The hearing record reveals that respondent gave consent for an initial CSE evaluation on January 24, 2005 (Dist. Ex. 35).  The hearing record also reveals that the CSE's review of the evaluative data and. determination of eligibility for special education services did not take place until October 26, 2005.  Petitioner, therefore, did not evaluate the student and render an eligibility determination in a timely manner.[10]  Petitioner did not offer an appropriate program in a timely manner and, therefore, did not offer a FAPE to respondent.  I note also that respondent had sufficient evaluative data in March 2005 to render an eligibility determination and to determine appropriate services.  The hearing record reflects that petitioner had at a minimum, the results of the November 2004 parent and teacher VABS, the 2004-05 draft functional behavioral assessment, the January 2005 pediatric neurologist's clinical summary, the McCarton Center's January 2005 psychological/neurodevelopmental evaluation report, the January 2005 classroom observation, and the January 2005 social history (June 12, 2006 Tr. pp. 64-66; Sept. 27, 2006 Tr. pp. 473-75; Dist. Exs. 10; 36; Parent Exs. F; J; K).  Accordingly, respondent has prevailed with respect to the first criterion of the Burlington analysis for tuition reimbursement.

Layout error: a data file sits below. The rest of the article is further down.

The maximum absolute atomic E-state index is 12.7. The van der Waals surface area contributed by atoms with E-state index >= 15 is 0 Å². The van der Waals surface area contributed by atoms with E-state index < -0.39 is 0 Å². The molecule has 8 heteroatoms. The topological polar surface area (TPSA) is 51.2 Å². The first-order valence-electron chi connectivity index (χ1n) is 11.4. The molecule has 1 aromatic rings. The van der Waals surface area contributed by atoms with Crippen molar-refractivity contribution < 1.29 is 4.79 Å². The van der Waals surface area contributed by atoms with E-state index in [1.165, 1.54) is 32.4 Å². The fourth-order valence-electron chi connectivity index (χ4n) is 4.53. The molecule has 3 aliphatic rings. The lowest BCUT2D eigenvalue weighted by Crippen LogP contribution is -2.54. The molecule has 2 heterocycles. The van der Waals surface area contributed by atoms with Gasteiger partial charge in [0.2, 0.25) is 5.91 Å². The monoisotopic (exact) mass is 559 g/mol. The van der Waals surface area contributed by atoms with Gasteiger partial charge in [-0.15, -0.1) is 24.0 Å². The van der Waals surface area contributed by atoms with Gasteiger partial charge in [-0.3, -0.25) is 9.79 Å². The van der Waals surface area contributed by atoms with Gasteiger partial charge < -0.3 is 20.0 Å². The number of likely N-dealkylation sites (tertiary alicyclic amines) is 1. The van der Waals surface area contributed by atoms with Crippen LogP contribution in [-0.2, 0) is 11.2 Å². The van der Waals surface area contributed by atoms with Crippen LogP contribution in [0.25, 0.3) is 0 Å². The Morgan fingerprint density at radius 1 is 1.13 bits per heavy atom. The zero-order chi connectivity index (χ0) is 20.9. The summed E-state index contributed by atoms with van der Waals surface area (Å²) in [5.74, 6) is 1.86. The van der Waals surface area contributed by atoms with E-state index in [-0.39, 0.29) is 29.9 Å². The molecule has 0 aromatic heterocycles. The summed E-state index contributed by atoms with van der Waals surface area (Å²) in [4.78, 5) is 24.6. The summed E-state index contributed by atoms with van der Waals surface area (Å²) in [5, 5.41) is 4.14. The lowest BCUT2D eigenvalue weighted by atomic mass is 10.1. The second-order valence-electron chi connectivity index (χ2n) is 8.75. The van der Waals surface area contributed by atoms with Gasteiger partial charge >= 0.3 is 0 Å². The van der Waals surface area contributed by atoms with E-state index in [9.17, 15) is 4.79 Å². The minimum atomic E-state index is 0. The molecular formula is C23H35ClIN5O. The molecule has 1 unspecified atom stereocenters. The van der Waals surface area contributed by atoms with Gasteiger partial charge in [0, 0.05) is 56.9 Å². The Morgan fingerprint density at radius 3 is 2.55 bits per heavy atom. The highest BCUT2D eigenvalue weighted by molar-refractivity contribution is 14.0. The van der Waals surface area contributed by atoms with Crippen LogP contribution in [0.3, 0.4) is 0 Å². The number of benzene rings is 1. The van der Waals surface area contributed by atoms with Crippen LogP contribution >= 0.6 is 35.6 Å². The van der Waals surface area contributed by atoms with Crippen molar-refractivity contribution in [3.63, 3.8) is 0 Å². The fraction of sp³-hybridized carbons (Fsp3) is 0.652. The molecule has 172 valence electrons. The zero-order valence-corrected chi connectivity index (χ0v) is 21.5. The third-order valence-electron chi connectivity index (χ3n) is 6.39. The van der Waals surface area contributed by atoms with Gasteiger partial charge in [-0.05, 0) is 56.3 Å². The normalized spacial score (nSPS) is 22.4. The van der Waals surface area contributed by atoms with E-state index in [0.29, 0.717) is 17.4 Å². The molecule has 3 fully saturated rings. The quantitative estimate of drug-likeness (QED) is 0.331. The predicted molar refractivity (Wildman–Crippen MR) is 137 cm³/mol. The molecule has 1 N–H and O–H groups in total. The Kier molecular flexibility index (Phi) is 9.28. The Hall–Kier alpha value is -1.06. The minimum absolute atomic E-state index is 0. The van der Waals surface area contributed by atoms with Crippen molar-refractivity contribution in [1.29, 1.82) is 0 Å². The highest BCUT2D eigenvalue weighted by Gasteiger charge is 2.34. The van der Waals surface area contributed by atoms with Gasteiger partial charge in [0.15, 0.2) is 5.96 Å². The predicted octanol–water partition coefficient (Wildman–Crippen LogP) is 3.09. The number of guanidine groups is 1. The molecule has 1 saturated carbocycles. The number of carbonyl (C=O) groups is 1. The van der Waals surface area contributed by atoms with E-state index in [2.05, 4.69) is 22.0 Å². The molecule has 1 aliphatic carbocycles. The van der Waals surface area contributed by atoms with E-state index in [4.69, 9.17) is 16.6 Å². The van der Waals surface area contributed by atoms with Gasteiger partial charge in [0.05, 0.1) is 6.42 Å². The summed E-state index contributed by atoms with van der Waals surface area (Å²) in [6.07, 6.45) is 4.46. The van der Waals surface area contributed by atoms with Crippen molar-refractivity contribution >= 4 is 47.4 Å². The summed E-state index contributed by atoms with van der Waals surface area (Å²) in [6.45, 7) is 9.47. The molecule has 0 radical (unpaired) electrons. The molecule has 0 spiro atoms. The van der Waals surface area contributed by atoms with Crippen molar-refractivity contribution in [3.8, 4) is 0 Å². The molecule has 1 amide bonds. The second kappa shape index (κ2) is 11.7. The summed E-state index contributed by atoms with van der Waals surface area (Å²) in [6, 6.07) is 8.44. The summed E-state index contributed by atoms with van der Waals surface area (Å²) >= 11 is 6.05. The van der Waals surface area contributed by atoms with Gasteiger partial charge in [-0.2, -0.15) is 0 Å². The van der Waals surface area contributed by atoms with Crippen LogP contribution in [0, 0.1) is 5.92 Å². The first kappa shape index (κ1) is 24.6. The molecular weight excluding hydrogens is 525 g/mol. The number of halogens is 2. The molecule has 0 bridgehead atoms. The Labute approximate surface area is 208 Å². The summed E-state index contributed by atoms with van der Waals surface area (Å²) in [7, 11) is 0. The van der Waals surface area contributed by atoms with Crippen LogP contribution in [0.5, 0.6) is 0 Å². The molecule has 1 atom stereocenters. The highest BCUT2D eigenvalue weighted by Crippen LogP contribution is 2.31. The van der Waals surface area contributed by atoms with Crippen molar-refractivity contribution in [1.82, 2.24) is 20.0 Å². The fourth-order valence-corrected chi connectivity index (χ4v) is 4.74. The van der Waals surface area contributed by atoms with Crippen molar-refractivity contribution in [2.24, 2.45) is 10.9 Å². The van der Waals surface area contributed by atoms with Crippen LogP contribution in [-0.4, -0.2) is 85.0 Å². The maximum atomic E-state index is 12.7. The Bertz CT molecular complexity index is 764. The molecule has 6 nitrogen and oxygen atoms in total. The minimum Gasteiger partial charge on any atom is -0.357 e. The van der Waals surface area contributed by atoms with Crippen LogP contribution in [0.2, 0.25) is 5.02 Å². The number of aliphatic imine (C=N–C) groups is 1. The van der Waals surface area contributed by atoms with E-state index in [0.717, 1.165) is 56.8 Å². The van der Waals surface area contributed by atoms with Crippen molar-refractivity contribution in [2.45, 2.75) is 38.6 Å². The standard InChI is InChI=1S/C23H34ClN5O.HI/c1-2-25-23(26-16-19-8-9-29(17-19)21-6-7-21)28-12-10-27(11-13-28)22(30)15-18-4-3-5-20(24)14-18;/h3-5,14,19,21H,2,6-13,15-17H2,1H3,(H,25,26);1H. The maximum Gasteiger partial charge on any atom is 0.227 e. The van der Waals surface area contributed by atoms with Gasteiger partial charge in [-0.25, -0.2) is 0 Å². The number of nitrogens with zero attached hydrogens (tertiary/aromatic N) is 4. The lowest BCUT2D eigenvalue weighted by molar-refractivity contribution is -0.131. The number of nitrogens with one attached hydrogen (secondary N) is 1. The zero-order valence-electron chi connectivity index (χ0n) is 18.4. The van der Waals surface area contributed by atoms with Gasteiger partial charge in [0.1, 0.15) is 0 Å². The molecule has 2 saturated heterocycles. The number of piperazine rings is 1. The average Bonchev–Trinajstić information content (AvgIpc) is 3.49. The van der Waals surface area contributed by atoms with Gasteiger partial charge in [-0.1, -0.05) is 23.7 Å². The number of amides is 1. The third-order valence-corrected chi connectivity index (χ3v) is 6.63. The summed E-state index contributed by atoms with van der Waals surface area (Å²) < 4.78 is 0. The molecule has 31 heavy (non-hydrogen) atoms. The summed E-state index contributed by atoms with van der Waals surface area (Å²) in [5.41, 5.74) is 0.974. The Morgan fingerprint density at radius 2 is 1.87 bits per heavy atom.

With respect to the second criterion for an award of reimbursement, respondent must show that the services she obtained for her daughter were appropriate to meet her special education needs for the 2005-06 school year (Burlington, 471 U.S. 359; Frank G., 459 F.3d at 363).  In order to meet that burden, the parents must show that the services provided were "proper under the Act" (Carter, 510 U.S. at 12, 15; Burlington, 471 U.S. at 370), i.e., that the private education services addressed the student's special education needs (see Gagliardo, 489 F.3d at 112; Frank G., 459 F.3d at 363; Walczak, 142 F.3d at 129; Cerra, 427 F.3d at 192).  Parents are not held as strictly to the standard of placement in the LRE as school districts are; however, the restrictiveness of the parental placement may be considered in determining whether the parents are entitled to an award of tuition reimbursement (Rafferty v. Cranston Pub. Sch. Comm., 315 F.3d 21 [1st Cir. 2002]; M.S. v. Bd. of Educ., 231 F.3d at 105).